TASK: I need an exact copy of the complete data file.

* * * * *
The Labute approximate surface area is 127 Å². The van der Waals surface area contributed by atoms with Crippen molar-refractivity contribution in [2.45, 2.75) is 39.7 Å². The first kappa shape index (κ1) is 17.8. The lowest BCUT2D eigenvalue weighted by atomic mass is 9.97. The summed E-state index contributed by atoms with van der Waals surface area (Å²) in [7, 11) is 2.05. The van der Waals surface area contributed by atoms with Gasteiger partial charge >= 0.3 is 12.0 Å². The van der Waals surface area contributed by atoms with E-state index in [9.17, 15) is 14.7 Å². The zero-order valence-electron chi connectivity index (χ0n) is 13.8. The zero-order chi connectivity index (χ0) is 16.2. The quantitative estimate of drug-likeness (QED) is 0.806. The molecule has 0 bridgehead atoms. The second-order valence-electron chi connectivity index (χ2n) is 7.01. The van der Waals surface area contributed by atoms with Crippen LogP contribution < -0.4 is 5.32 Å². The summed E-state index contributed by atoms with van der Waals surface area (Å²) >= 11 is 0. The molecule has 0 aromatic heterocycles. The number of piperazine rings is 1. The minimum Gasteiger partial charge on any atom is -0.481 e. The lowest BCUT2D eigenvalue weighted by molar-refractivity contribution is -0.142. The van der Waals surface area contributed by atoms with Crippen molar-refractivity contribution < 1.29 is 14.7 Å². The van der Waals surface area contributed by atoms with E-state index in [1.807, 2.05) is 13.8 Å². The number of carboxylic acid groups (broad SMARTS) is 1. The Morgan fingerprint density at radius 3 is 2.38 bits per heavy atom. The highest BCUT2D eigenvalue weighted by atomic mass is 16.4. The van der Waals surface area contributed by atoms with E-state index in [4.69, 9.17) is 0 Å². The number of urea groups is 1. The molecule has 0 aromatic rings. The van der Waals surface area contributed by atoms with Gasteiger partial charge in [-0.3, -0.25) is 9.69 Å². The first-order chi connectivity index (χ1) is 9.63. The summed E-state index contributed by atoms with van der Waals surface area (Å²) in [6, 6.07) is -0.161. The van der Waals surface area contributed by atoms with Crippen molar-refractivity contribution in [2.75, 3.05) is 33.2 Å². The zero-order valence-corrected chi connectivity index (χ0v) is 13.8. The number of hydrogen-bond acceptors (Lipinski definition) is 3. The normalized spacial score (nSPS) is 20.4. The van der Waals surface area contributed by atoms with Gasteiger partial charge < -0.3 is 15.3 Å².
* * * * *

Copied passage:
The Labute approximate surface area is 127 Å². The van der Waals surface area contributed by atoms with Crippen molar-refractivity contribution in [2.45, 2.75) is 39.7 Å². The first kappa shape index (κ1) is 17.8. The lowest BCUT2D eigenvalue weighted by atomic mass is 9.97. The summed E-state index contributed by atoms with van der Waals surface area (Å²) in [7, 11) is 2.05. The van der Waals surface area contributed by atoms with Gasteiger partial charge >= 0.3 is 12.0 Å². The van der Waals surface area contributed by atoms with E-state index in [9.17, 15) is 14.7 Å². The zero-order valence-electron chi connectivity index (χ0n) is 13.8. The zero-order chi connectivity index (χ0) is 16.2. The quantitative estimate of drug-likeness (QED) is 0.806. The molecule has 0 bridgehead atoms. The second-order valence-electron chi connectivity index (χ2n) is 7.01. The van der Waals surface area contributed by atoms with Crippen LogP contribution < -0.4 is 5.32 Å². The summed E-state index contributed by atoms with van der Waals surface area (Å²) >= 11 is 0. The molecule has 0 aromatic heterocycles. The number of piperazine rings is 1. The minimum Gasteiger partial charge on any atom is -0.481 e. The lowest BCUT2D eigenvalue weighted by molar-refractivity contribution is -0.142. The van der Waals surface area contributed by atoms with Crippen molar-refractivity contribution < 1.29 is 14.7 Å². The van der Waals surface area contributed by atoms with E-state index in [1.807, 2.05) is 13.8 Å². The number of carboxylic acid groups (broad SMARTS) is 1. The Morgan fingerprint density at radius 3 is 2.38 bits per heavy atom. The highest BCUT2D eigenvalue weighted by atomic mass is 16.4. The van der Waals surface area contributed by atoms with E-state index in [4.69, 9.17) is 0 Å². The number of urea groups is 1. The molecule has 0 aromatic rings. The van der Waals surface area contributed by atoms with Gasteiger partial charge in [-0.3, -0.25) is 9.69 Å². The first-order chi connectivity index (χ1) is 9.63. The summed E-state index contributed by atoms with van der Waals surface area (Å²) in [6, 6.07) is -0.161. The van der Waals surface area contributed by atoms with Crippen molar-refractivity contribution in [2.75, 3.05) is 33.2 Å². The zero-order valence-corrected chi connectivity index (χ0v) is 13.8. The number of hydrogen-bond acceptors (Lipinski definition) is 3. The normalized spacial score (nSPS) is 20.4. The van der Waals surface area contributed by atoms with Gasteiger partial charge < -0.3 is 15.3 Å².